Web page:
Google’s YouTube, Google and Waze combined to account for 34.2% of all time on digital media in June, according to Pivotal Research analyst Brian Wieser.
The details: Pivotal found that as Google increases its foothold into America's daily routines, Facebook is seeing declines in time spent at a faster rate than before.
Bottom line: "While many investors continue to look for Instagram to support longer-term growth for Facebook at a corporate level, we note that Instagram remains relatively small, at only 13% of Facebook’s size (measured by time spent on the platform by all of its users)," Wieser writes.
Advertising Week New York is just around the corner (Oct 1–4) and this year, on its 15th anniversary, there will be a heightened focus on the intersection of politics and trust.
"We will dive deeper into the politics and implications of today’s connected environment by covering issues like brand safety and trust and transparency for marketers and for consumers."— Matt Scheckner, founder and CEO, Advertising Week
The entire event will take place under one roof at the AMC Lincoln Square multiplex and all panels will also be live-streamed and on-demand.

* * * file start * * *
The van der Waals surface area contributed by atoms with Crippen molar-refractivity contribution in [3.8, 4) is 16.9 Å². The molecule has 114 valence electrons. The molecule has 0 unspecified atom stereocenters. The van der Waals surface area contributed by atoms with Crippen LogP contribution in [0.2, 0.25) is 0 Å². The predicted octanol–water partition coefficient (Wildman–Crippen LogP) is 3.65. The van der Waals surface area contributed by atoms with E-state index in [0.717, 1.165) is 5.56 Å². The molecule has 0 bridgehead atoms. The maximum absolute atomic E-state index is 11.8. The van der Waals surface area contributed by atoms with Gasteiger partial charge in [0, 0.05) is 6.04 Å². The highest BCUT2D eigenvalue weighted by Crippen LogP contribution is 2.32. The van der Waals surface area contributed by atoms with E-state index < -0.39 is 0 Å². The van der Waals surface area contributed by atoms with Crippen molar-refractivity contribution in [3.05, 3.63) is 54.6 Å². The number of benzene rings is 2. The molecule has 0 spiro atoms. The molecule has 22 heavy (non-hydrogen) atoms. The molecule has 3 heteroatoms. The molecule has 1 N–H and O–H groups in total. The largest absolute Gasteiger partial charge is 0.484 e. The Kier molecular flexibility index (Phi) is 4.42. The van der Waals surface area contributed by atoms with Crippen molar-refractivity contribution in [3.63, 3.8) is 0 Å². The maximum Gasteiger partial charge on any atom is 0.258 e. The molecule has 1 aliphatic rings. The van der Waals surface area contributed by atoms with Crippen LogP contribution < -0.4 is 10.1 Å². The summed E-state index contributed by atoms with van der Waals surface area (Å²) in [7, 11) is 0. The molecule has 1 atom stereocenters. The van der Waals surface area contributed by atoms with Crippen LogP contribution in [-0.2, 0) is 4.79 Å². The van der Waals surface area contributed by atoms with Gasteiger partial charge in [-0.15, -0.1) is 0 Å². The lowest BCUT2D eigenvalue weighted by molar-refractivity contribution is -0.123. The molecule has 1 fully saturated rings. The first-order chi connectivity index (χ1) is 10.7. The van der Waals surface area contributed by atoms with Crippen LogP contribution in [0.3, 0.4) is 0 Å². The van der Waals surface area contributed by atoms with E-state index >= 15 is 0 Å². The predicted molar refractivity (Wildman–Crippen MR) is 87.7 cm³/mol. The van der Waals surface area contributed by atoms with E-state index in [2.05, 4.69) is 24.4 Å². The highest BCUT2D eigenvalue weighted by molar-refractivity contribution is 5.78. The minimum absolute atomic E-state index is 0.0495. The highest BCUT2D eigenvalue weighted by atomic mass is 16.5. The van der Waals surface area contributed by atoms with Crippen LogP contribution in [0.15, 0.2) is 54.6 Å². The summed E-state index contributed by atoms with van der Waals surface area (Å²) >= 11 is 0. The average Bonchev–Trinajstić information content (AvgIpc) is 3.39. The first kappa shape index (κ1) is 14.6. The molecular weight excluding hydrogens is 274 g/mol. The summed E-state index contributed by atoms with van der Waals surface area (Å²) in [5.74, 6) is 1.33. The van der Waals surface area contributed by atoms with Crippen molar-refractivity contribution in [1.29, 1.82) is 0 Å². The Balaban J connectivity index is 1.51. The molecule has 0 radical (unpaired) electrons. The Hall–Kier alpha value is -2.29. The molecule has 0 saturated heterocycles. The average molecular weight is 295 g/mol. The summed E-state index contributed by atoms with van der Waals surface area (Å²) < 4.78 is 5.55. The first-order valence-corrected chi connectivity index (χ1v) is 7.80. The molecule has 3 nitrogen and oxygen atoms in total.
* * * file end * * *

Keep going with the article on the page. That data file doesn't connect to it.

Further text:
Some of the main stage speakers will include:
Illustration: Lazaro Gamio/Axios
Gone are the days of Saturday morning cartoons, Sesame Street and cable shows being seen as the main attractions for kids-focused TV. Now content is strewn across apps, social networks and streaming platforms — and a lot of kids don't even know what a commercial is.
The big dilemma: As more technologies are added to smartphones and smart TVs to help parents keep kids safe — like tracking features and parental restrictions — more and more parents are feeling comfortable with exposing their kids to new media technologies at a younger age.
"Green witches, flying carpets, and singing cats are heading from the stage to the screen, as Hollywood appears to have fallen back in love with movie adaptations of its favorite musicals," Variety reports.
Variety has put together a roundup of some of the current projects moving forward in development from the big stage to the big screen, which includes: